Monday, April 20, 2015

The Sixth Extinction: The Snake in the Garden is -- Us

            The Sixth Extinction: This one is on us.           
            Almost everything we're likely to know about human life, society, history, our own lives and times is simply useless, irrelevant, when we consider the history of the planet Earth. That's the underlying premise of "The Sixth Extinction" by New Yorker journalist Elizabeth Kolbert.
            We're still just a blip on the radar screen of the geological history of the planet. But when we disappear from that history, we will have left a mark on the geological record (visible to who or whatever comes after) that tells of a period of widespread species extinctions. The massive die-off of life forms, already apparent across the globe, and across all the branches of the tree of life, has a single, traceable cause: the human species.
            The fossil record goes back roughly 600 million years. Taking the long view, one authority quoted in "The Sixth Extinction," concluded that most species "are at a low risk of extinction most of the time" except for "rare intervals [of] vastly higher risk." Thus the history of life on planet Earth can be described as "long periods of boredom interrupted occasionally by panic." 
            Right how, human beings are putting an end to the boredom.
            The officially recognized extinctions came at the end of the Ordovician Period (marine life only, 60 percent of invertebrates disappear) 450 million years ago; in the late Devonian, 370 million years ago (most extant fish die; cause unknown); the end of the Permian, 252 million years (the worst extinction, taking 96 percent of marine species plus a mass extinction of insects and vertebrates from a runaway Greenhouse Gas effect); the late Triassic (most  dinosaurs disappearing, possibly from climate change and massive volcanoes), 201 million years; and the end of the Cretaceous (three-quarters of plant and animal species gone from an asteroid impact), 66 million years ago.
            So now, as "The Sixth Extinction" reports from the author's visits to numerous ongoing biological projects and the studies they generate, we can add to such calamities as asteroid collision, heavy atmosphere-darkening volcanic activity, wobbles in the earth's orbit caused by the moons of Saturn, continental drift, and the rise of the Himalayas, the widespread domination of Earth by a single species, homo sapiens. The Earth welcomes plain old us to the ranks of the major extinction causes.
            Our role in rapidly increasing species loss goes back to the swift spread (by geological time reckoning) of our ancestors from Africa to Asia, Europe, and all the other continents.We arrive and the woolly mammoth, the giant sloth, sabre-toothed tigers and many other mega-fauna dwindle and ultimately disappear. A process that may take a few thousand years is a snap of the fingers in the fossil record. Human beings, Kolbert's authorities hypothesize, may not have intended to wipe them out, but survival mechanisms that worked well in the past -- growing too large for attack by predators -- proved helpless against our weaponry.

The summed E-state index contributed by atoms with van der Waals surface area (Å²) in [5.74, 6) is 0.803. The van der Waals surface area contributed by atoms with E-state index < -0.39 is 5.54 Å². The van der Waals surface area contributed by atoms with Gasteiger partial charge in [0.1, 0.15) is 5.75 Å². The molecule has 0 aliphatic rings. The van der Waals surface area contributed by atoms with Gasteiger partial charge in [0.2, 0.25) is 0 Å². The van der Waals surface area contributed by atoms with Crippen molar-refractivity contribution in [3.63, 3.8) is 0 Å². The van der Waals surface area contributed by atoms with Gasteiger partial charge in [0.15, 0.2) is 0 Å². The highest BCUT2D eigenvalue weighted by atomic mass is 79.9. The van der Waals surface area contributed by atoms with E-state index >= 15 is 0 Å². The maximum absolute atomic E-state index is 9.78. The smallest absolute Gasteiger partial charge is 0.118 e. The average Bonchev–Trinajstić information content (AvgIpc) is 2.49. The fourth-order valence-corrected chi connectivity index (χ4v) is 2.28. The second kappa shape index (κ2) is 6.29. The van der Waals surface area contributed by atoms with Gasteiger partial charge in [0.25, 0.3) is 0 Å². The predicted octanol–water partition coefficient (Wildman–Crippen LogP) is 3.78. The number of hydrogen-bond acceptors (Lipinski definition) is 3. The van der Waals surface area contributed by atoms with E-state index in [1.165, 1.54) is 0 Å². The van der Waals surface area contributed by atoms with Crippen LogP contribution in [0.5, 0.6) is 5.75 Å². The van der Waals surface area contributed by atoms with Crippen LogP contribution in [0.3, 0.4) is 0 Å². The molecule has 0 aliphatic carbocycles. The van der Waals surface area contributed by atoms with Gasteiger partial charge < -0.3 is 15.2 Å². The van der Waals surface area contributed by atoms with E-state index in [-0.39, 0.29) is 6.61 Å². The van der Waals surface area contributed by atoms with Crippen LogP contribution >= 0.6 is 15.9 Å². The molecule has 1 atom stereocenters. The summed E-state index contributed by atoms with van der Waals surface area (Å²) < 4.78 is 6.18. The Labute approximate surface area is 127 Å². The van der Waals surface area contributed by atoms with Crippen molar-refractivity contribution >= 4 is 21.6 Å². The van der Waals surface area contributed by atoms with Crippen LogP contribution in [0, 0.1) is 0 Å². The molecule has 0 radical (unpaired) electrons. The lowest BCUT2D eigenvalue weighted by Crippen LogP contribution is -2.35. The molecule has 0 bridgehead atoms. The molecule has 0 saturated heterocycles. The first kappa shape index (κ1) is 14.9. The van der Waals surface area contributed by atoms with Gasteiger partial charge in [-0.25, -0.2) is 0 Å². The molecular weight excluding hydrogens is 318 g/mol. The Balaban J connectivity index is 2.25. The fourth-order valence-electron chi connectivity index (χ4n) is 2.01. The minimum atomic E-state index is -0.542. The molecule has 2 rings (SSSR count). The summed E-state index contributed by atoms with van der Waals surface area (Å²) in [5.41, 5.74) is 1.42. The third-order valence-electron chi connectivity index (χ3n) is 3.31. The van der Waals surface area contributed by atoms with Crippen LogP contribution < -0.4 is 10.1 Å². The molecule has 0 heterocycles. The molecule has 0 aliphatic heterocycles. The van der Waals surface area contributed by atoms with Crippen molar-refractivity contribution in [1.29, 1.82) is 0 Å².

Other mammals and birds, like the wolves of North America, were simply in our way once we had moved into their habitat. The buffalo were consciously exterminated by a conquering, imperial breed of humans (now called 'Americans'). Other species lost their hold on existence because we saw them simply as a resource: the fate of the passenger pigeon, treated as a cheap protein source.
            Large animal species that disappear around the same time that human beings spread into their territory include other branches of the hominid family from which we emerged. Most of us are at least vaguely familiar with the Neanderthals, the first Europeans. We took over the caves, shorelines and hunting grounds where they lived and left a record, making tools from flint in the same way for tens of thousands of years. Besides the Neanderthals, a branch of smaller cousins tagged "Hobbits" disappear from the fossil record shortly after our arrival. Lately remains providing evidence of still another hominid species called Denisovans have been discovered. Where are they now? "Hobbits," Denisovans -- We hardly knew ye!
            Smaller species fall victim to the unintended consequences of our dominance. We cut down trees, we turn grasslands to farmlands: local plants, insects, higher animals and invertebrates disappear. We burn hunks of the rain forests to make room for more people. But simply breaking up a tropical habitat by a road or a utility line directly correlates with a sharp loss in biodiversity, according to Kolbert's on-the-ground sources. Species that made it in large areas can't survive in small, chopped-up ones.
            Our farming and animal raising, mining and factories, change environments. Pollutants, chemical run-off, agricultural pesticides, suburban lawn fertilizers all destroy biota. Expanding populations hunt third-world forests for body parts of elephants, gorillas, tigers sold for profit.
            Other species simply diminish and go extinct in consequence of our unique mobility, moving ourselves and our goods from region to region, continent to continent. The minor pest from one continent, hitching a ride on trade good, becomes a killer plague in the land across the ocean.
            "What life's history reveals, in its ups and downs," Kolbert writes, "is that life is extremely resilient but not infinitely so."
            The implications for the survival of the species that is causing the disappearance of so many others remain to be seen.